Sunday,22 July, 2018
Current issue | Issue 1143, 11 - 17 April 2013
Sunday,22 July, 2018
Issue 1143, 11 - 17 April 2013

Ahram Weekly

Irresistible fantasy

Al-Ahram Weekly

Man has always sought ways and means of escaping reality!  He looked to the heavens and dreamed of gods and goddesses in the stars and planets.  He invented stories of romance and revenge, of Valhalla and Vedas, of Oracles and Muses.  He invented folktales and legends for amusement, but his mythologies and divinities were sacrosanct.

Religion became his next refuge. He sought to please God in order to achieve the promised joys of Paradise.  By the 1600s Science Fiction provided him with imaginative themes of space travel and time travel, of marvelous adventures and discoveries, mostly set in the future in an alternative universe.

Francis Bacon wrote The New Atlantis in 1627, and German astronomer Johannes Kepler described a trip to the moon in “Somnium” in 1634.  A century later, Jonathan Swift enthralled readers with his masterpiece, “Gulliver’s Travels”, in 1700.

With the Industrial revolution of the 18th century, hardship among many gave birth to the ‘Horror’ phenomenon in the Gothic novel.  Mary Shelley’s “Frankenstein”, (1818), reverberates to this day.

It is said that ‘Literature is a luxury, Fiction a necessity’, and what is Fantasy but an extension of Fiction, acknowledged by psychologists as a needed fix for humanity in this era of gore and bloodshed.  Sci-fi authors Jules Verne and   H.G. Wells, captivated 19th century readers and at the dawn of the 20th century, their scientific fiction turned into predictions of technological marvels still unfolding.  Who could have thought then that men could fly into space or survive in submarines under the sea?

The US contribution to the world of fantasy occurred in the 20th century in what was commonly known as the ‘pulps’.   These were popular magazines overflowing with amazing stories of scientific marvels. Such writers included prestigious names as Isaac Asimov and Theodore Sturgeon.  The Cinema was another creation of the 20th century.   They were immediately drawn to each other. Their love affair has endured in harmony and profitability.

More than any other medium, film has the capacity of conjuring alternate worlds and fantastic visions of imaginary realms... of distant planets, of underworlds and overrworlds, of vampires and hobbits, of “ghoulies and ghosties and long-leggedy beasties, /  And things that go bump in the night”.  Instead of running away from them, we find ourselves eagerly running towards them, for relief from what is worse--- the turmoil and torment of our reality.

The first filmmaker France’s Georges Melies started making movies in 1899.  By 1913 he had made 1000 movies most of them shorts of extraordinary visions of illusory fantasies. Budding movie-goers were mesmerized.

Like an intoxicating elixir we embrace fantasy tales of the unnatural and supernatural, and the visual technique of film is particularly suited to quench this thirst.  Several forms of fantasy films have been spawned, from horrors of the grave to futuristic stunners, not the least of which is the animated film or ‘cartoon’.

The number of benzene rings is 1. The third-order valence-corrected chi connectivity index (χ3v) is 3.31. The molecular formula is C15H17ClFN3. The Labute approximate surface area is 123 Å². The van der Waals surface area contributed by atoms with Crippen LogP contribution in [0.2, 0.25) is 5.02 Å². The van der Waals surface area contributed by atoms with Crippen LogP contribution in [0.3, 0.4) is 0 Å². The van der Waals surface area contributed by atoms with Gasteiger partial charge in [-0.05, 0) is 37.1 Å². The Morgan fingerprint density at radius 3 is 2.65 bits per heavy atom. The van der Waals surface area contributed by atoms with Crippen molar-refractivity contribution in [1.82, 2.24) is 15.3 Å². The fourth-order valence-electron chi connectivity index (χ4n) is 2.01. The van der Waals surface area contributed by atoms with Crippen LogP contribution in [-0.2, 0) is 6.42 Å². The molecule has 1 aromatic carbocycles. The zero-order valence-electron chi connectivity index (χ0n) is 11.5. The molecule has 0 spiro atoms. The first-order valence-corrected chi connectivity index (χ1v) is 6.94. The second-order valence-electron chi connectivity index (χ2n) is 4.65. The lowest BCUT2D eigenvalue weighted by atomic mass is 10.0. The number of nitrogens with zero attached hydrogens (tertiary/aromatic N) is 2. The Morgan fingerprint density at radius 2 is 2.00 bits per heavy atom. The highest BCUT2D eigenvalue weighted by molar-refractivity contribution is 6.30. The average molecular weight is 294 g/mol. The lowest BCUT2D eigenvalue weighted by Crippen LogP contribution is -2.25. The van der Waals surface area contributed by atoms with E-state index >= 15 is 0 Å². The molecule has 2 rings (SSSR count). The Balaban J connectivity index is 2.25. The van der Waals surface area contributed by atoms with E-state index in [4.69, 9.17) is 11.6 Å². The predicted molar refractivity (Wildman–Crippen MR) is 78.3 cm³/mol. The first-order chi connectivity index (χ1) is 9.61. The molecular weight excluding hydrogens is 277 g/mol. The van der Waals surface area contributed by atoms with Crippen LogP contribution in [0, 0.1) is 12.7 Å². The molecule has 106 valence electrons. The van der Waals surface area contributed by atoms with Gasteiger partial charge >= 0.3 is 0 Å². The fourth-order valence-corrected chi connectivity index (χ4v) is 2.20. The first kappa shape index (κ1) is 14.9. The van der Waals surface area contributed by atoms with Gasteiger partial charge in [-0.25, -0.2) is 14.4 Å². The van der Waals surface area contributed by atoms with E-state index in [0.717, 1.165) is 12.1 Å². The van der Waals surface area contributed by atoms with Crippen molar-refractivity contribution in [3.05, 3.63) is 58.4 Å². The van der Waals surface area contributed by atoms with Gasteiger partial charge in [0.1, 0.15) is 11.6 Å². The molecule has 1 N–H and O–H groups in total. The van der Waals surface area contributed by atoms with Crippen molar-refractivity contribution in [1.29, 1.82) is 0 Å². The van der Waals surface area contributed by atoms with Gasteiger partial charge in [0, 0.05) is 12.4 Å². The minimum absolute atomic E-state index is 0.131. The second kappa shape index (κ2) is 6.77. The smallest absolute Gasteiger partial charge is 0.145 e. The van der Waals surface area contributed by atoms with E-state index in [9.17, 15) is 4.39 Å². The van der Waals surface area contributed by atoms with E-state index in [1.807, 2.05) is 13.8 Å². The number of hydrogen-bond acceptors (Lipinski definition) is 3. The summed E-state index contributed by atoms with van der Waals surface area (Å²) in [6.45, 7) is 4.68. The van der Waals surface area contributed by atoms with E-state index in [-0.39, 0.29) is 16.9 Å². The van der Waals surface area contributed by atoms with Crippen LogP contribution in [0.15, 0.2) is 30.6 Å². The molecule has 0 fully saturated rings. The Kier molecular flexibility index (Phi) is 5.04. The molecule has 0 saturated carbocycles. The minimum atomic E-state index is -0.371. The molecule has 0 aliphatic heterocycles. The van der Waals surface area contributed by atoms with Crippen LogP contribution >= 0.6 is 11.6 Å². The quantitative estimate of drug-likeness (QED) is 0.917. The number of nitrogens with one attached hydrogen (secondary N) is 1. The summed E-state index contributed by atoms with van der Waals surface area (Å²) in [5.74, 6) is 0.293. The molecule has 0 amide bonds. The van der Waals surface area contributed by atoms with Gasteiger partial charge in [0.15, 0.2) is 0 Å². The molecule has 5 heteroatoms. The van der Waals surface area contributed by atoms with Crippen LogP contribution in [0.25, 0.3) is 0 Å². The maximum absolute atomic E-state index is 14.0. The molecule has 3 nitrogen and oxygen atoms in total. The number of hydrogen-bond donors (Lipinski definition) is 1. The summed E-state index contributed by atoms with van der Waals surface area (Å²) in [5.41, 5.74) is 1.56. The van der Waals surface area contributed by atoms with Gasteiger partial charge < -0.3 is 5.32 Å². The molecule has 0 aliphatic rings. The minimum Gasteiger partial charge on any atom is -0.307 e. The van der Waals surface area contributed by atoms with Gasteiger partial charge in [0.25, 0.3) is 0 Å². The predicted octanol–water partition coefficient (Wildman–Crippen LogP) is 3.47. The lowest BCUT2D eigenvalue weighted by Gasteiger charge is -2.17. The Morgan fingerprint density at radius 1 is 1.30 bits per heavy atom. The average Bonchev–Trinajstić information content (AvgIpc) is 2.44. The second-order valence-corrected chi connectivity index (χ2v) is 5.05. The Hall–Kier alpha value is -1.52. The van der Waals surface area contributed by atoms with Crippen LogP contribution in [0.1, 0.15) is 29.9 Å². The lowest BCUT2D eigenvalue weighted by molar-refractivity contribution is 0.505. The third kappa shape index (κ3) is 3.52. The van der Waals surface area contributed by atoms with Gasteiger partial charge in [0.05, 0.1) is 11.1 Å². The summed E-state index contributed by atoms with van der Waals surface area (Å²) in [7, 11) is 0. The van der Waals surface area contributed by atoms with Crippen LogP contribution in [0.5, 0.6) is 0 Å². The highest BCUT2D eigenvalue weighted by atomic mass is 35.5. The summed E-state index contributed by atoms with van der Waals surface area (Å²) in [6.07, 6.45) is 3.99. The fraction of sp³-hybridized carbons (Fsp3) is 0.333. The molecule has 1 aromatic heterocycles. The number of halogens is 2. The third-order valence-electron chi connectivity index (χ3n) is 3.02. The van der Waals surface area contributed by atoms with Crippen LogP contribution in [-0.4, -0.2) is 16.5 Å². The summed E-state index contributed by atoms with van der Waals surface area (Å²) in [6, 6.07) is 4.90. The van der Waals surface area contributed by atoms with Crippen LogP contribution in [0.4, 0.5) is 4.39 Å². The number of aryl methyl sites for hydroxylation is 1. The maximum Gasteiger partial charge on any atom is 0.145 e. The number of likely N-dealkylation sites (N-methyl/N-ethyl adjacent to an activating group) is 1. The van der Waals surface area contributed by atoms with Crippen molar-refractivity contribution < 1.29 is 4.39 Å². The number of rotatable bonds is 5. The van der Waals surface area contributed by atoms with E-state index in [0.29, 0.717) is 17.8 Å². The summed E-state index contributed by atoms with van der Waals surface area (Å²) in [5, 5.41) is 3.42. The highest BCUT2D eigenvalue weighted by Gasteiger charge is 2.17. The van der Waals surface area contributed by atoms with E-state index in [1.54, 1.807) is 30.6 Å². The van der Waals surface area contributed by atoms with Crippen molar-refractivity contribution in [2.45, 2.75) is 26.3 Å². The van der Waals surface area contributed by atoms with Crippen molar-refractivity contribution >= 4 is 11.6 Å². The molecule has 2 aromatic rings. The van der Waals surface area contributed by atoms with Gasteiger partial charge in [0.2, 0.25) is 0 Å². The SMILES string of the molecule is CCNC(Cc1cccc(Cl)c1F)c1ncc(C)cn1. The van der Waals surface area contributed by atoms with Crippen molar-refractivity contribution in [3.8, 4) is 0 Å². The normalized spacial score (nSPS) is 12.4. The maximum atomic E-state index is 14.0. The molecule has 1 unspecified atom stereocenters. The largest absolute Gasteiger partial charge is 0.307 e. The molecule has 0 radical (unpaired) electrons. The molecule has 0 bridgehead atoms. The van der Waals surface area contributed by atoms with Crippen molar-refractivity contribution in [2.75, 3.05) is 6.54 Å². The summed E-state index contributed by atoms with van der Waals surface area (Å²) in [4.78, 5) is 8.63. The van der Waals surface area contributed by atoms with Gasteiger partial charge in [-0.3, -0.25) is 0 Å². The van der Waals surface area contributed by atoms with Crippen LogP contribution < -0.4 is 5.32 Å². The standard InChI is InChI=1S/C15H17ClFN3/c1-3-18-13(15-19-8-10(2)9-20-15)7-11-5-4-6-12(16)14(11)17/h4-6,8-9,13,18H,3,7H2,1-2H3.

With few super-heroes in the world of reality, we idolize our super-heroes of our fancy who embody the sacred and sublime elements of nobility and supremacy.   We are addicted to our Supermen, Batmen, Spider-men and a Wonder-woman to boot.  Not only are they larger than life, they are more powerful that Hercules, more beautiful than Adonis, more amorous than Paris, more courageous than Achilles and more seductive than Helen herself.

Children of all ages have been fascinated by the Wonderland of Alice, the Middle-Earth of the Hobbits, the Wizardry of Harry Potter and the Emerald City of OZ.

American author Frank L. Baum, (1856-1919) wrote several children’s stories about a mythical country named OZ.  The most popular book:”The Wonderful World of OZ”, became a musical comedy in 1905 and a motion picture in 1939.  His OZ series of 14 stories constructed a fairyland of modern proportions. Victor Fleming directed the famous film which launched the legendary career of Judy Garland. The film was nominated for an Oscar and would have won had not “Gone with the Wind” been in contention. Still the magic of OZ has stood the test of time popping up every Easter to dazzle and delight generation after generation for near a century.  Who amongst us has not yearned to join Dorothy and the Munchkins on the yellow brick road and their pilgrimage to Emerald City?

So great is our need for escape from the moans and groans of our daily grind, filmmakers are forever in search of means for our escape into the realm of the fantastic.  Director Sam Raimi has chosen to return to Emerald City to find more treasures in the Merry Old Land of OZ.   His new version has just been released boasting an impressive cast with James Franco, Rachel Weisz, Michelle Williams and Mila Kunis “oz the great and powerful” is considered a prequel to Dorothy’s famous adventure. With Raimi at the helm, the usual conflict between the forces of good and evil are given a new twist.

For more fantasy fixes there is a mature version of the English fairytale “Jack and the Beanstalk” and “Snow White and the Huntsman”, a modern version of the classic tale of the Brothers Grimm. There are even more ‘Star Treks’ and ‘Star Wars’, more ‘ghoulies and ghosties’ and more super-heroes  for your adoration.

How are we to deal with such dark and calamitous events that engulf us? Our big and small screens may have the answer, until we reach our Emerald City!


“Imagination disposes of everything... it creates beauty, justice and happiness, which is everything in the world.”

                                                           Blaise Pascal, (1623- 1662)

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